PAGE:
I am excited to see that David Rumsey's maps have come to life in Second Life, the extremely popular online, 3-D world. It's such a cool idea: historical maps in a virtual world. I've spent hours playing with the Rumsey maps that appear in Google Earth, sliding back and forth between today's borders and the maps of yesteryear. I find the constellation maps in Sky to be particularly awe-inspiring; I am always amazed at how accurately our ancestors were able to portray the night sky without the aid of powerful telescopes.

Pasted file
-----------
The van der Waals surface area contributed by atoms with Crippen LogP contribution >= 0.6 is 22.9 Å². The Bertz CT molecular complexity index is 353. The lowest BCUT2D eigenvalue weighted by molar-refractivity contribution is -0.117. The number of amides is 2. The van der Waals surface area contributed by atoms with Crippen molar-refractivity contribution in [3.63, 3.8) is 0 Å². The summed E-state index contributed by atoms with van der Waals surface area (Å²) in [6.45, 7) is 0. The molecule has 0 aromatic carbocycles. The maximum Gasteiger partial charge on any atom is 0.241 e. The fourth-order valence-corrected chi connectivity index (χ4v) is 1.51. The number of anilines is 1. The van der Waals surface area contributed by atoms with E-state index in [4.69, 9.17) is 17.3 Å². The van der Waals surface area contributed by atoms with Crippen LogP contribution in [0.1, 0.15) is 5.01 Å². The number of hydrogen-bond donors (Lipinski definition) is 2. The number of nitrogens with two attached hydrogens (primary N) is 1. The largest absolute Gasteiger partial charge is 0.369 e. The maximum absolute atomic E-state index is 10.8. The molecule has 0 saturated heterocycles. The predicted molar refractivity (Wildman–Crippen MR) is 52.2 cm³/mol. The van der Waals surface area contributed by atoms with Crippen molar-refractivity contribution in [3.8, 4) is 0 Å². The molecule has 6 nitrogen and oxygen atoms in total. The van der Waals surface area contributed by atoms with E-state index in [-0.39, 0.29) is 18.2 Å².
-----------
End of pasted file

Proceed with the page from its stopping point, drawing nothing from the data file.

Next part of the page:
As a self-proclaimed map nerd, I'm grateful for the work David has done to make historical maps accessible to the world, and appreciate the innovative ways that he has found to display such fragile documents in digital formats. I highly recommend exploring the more than 17,000 maps of all kinds available on his website, as well as visiting Rumsey Maps Island in Second Life. Being able to interact with a 17th century map in an online world is a pretty amazing experience.